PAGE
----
Taken from an excellent post on Stack Overflow.
These variables are set by the server environment and depend entirely on the server configuration.
'GATEWAY_INTERFACE' 'SERVER_ADDR' 'SERVER_SOFTWARE' 'DOCUMENT_ROOT' 'SERVER_ADMIN' 'SERVER_SIGNATURE'
Partly server controlled
These variables depend on the specific request the client sent, but can only take a limited number of valid values, since all invalid values should be rejected by the web server and not cause the invocation of the script to begin with. Hence they can be considered reliable.
'HTTPS' 'REQUEST_TIME' 'REMOTE_ADDR' * 'REMOTE_HOST' * 'REMOTE_PORT' * 'SERVER_PROTOCOL' 'HTTP_HOST' † 'SERVER_NAME' † 'SCRIPT_FILENAME' 'SERVER_PORT' 'SCRIPT_NAME'
- The REMOTE_ values are guaranteed to be the valid address of the client, as verified by a TCP/IP handshake. This is the address where any response will be sent to. REMOTE_HOST relies on reverse DNS lookups though and may hence be spoofed by DNS attacks against your server (in which case you have bigger problems anyway). This value may be a proxy, which is a simple reality of the TCP/IP protocol and nothing you can do anything about.
† If your web server responds to any request regardless of HOST header, this should be considered unsafe as well. See How safe is $_SERVER[“HTTP_HOST”]?. Also see http://shiflett.org/blog/2006/mar/server-name-versus-http-host.
Entirely arbitrary user controlled values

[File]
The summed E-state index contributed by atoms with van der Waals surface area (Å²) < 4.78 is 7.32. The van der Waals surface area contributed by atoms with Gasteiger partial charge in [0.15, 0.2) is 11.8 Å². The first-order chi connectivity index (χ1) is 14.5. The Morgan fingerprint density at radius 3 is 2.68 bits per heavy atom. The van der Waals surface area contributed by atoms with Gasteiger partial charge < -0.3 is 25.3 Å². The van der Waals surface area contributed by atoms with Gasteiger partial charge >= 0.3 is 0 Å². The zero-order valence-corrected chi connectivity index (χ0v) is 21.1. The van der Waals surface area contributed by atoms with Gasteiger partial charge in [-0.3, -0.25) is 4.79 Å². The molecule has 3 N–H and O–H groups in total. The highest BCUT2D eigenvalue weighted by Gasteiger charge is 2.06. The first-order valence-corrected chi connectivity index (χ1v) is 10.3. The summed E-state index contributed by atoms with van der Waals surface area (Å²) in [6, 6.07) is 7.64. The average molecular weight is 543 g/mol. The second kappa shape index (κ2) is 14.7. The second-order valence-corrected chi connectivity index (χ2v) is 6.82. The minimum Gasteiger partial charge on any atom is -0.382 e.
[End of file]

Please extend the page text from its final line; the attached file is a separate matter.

These values are not checked at all and do not depend on any server configuration, they are entirely arbitrary information sent by the client.
'argv', 'argc' (only applicable to CLI invocation, not usually a concern for web servers) 'REQUEST_METHOD' ‡ 'QUERY_STRING' 'HTTP_ACCEPT' 'HTTP_ACCEPT_CHARSET' 'HTTP_ACCEPT_ENCODING' 'HTTP_ACCEPT_LANGUAGE' 'HTTP_CONNECTION' 'HTTP_REFERER' 'HTTP_USER_AGENT' 'AUTH_TYPE' § 'PHP_AUTH_DIGEST' § 'PHP_AUTH_USER' § 'PHP_AUTH_PW' § 'PATH_INFO' 'ORIG_PATH_INFO' 'REQUEST_URI' (may contain tainted data) 'PHP_SELF' (may contain tainted data) 'PATH_TRANSLATED' any other 'HTTP_' value
‡ May be considered reliable as long as the web server allows only certain request methods.
§ May be considered reliable if authentication is handled entirely by the web server.
The superglobal $_SERVER also includes several environment variables. Whether these are “safe” or not depend on how (and where) they are defined. They can range from completely server controlled to completely user controlled.